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A Bird in the Hand

Monitoring grouse means catching them first and a thrill for a young scientist

By Megan Skrip

Out of a silence until now broken only by the occasional buzz of a deer fly comes a sudden flurry of sound: rustling wings, scrabbling feet, urgent clucking - and a muted squealing; the latter not from the bird, but from me.

From a burst of exhilaration to absolute calm on that warm Adirondack afternoon in July 2007, I banded my first ruffed grouse. No previous wildlife experience could match the thrill of that first capture. My master's research officially commenced with gusto.

That summer, I embarked on a study of ruffed grouse and landscape ecology, the first New York study of grouse survival in more than 50 years, and an assessment of the species' ongoing statewide decline. With funding from the New York state Department of Environmental Conservation, I seek to assess the influence of habitat change and configuration at broad spatial scales on grouse fall/winter survival and statewide occupancy changes.

The ruffed grouse population in New York has fallen by more than 75 percent since the 1960s, according to the Breeding Bird Survey. The National Audubon Society calls the popular game bird a "common species in decline." I aim to identify the areas of severest decline and management need across the state, generating prescriptions based on landscape attributes.

The maturation of the state's forests has been cited widely as the cause of the grouse decline because it is eliminating the best habitat for the bird, which thrives in an early successional, or younger, forest. We seek to understand what drives this phenomenon and the mechanisms that contribute to grouse loss from specific areas. To achieve this goal required monitoring grouse via radio telemetry in areas with varying habitat conditions. We chose as our study sites the Fort Drum Military Installation in Jefferson County and Partridge Run Wildlife Management Area in Albany County.

But, to monitor grouse, you first have to learn to catch them. I had two main tasks as I began graduate school, having never before seen a grouse: learn as much about the ruffed grouse as possible and catch one!

With the help of work-study students and others, I established a suite of traps on HWF in a pilot precursor to autumn trapping. Former AEC staff member Scott Haulton, AEC wildlife biologist Charlotte Demers, and ESF Professor Emeritus Robert Chambers guided my approach to trapping and shaped my expectations. I used trap equipment from the intensive Appalachian Cooperative Grouse Research Project.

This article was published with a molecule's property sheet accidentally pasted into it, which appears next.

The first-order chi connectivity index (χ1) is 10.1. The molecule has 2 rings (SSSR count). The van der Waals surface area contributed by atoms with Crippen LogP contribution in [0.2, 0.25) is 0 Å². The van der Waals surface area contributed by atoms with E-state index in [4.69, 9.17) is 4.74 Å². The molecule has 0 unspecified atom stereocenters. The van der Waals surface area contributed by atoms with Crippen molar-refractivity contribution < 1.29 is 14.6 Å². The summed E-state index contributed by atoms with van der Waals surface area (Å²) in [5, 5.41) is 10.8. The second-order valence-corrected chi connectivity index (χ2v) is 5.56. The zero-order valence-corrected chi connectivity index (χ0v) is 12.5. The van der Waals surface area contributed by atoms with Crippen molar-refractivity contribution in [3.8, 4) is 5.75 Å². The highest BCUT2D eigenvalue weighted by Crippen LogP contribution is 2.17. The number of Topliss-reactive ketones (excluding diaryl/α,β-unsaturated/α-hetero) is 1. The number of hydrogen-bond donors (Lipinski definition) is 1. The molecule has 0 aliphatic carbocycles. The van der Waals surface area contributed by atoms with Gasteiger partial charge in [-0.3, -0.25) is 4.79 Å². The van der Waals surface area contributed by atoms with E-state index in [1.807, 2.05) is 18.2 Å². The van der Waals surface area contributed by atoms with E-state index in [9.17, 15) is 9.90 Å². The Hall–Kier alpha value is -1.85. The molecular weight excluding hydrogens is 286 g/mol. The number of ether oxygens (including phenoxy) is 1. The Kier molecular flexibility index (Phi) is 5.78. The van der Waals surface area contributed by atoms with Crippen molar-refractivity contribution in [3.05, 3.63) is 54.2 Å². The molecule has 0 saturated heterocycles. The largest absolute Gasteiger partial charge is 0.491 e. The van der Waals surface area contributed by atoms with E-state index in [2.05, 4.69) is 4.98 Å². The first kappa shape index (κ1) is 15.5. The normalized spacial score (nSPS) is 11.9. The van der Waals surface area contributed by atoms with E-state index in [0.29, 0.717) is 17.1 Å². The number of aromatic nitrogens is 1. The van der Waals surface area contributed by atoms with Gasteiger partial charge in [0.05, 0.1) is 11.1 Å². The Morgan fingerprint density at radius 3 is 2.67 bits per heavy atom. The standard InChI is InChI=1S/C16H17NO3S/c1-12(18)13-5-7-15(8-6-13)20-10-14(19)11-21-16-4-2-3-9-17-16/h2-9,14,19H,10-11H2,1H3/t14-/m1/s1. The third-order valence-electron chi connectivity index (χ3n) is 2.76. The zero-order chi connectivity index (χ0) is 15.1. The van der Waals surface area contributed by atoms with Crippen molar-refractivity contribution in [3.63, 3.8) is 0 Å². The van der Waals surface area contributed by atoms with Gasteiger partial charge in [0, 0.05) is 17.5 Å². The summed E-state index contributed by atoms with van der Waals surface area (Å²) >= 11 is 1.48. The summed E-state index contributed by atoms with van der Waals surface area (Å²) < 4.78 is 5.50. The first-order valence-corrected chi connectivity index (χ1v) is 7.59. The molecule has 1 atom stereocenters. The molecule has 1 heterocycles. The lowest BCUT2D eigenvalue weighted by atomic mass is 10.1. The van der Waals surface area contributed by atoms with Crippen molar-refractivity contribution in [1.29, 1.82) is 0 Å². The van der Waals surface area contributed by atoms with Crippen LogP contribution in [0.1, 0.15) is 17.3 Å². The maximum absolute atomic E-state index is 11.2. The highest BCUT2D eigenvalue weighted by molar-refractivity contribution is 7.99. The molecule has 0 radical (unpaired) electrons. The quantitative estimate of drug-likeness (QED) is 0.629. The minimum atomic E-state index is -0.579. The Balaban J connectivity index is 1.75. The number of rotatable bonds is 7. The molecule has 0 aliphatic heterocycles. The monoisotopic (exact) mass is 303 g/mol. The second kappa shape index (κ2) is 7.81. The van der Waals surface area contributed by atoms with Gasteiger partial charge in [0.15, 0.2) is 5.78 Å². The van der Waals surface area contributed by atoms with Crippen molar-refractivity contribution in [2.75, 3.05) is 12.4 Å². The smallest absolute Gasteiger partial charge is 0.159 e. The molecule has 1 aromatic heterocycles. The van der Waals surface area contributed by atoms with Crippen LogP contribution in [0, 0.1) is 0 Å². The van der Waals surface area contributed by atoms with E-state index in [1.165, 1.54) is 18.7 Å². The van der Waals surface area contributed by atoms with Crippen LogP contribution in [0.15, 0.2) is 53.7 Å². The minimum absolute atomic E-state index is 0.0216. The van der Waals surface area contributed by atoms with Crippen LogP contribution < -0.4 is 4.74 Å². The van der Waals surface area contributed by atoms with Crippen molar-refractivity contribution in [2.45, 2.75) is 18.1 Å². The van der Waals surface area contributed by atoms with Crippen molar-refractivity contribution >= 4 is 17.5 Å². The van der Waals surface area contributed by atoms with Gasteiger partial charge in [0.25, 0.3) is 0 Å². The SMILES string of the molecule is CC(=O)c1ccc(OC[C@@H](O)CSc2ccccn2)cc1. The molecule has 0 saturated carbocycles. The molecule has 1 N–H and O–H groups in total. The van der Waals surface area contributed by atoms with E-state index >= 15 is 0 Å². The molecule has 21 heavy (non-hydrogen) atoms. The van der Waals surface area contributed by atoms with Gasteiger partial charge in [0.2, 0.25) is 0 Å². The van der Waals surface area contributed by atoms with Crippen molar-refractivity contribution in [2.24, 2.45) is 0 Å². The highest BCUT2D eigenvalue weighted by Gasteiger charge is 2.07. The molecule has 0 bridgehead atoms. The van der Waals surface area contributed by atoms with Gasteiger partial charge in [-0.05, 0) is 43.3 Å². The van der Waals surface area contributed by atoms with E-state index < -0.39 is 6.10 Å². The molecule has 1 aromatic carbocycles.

To say that I learned a lot that summer is an understatement, and when it came to trapping, a lot of my education came through error. I would never today set a trap how or where I did then, but part of the reward of experience is to look back and appreciate how far one has come.

I captured my first grouse at HWF. With the assistance of wildlife technician Jenn Burton, DEC personnel, and student volunteers, over the past two autumns we have captured more than 200! Jenn, serendipi- tously, helped me check traps on the first day I banded a grouse. She was an ESF senior finishing up the last of her credits that summer. She became the wildlife technician in fall 2007 and again in 2008.

Flapping about to free itself, a trapped grouse fans its tail, spreads its wings, and clucks as we approach. We unclip the mesh top of the trap body and reach through to gently pin the bird to the ground, tuck its wings to its sides, and lift it out. We place the bird headfirst in a handling bag, and the grouse will sit there in bewildered silence, in the dark of the opaque canvas, as we carry it to the banding box. To process a bird, we weigh it, examine the feathers to determine age and sex, band it and attach a transmitter. And unlike some of those feisty passerines, the impressively docile ruffed grouse will tolerate the process with quite a resigned air

When the processing (and customary short photo shoot) is complete, we kneel to slowly open the canvas bag, then lean back and smile as the grouse takes to the air like a little feathered rocket.

With the fieldwork now at an end, my survival analyses are nearly complete, with landscape analyses to follow. While the statistical work continues to excite and challenge me, I hope I never forget how it feels to hold a grouse in my hands, its toes gripping my fingers and its solid weighty frame securely clasped between my palms. Since the summer of 2007, I have held scores of them, yet each grouse has left an individual impression. In one's hands, their small bodies are warm and soft, their little faces each so different, but each with a plucky crest, dark beak, and alert brown eyes; some, of course, with suspicious expressions.

In the preface to 1947's The Ruffed Grouse: Life History, Propagation, Management (a.k.a. "The Grouse Bible") by Gardiner Bump and others, Bump writes, "To know the grouse is to love it / And loving it, to wish it well." Upon first reading this statement, I considered it a nice sentiment, and a whimsical touch to an otherwise science-filled tome. Two years later, I recognize it as truth. I doubt that any passionate grouse researcher, with many hours spent afield with her study subjects, could feel otherwise.

Megan Skrip is a master's candidate in EFB with Dr. William Porter.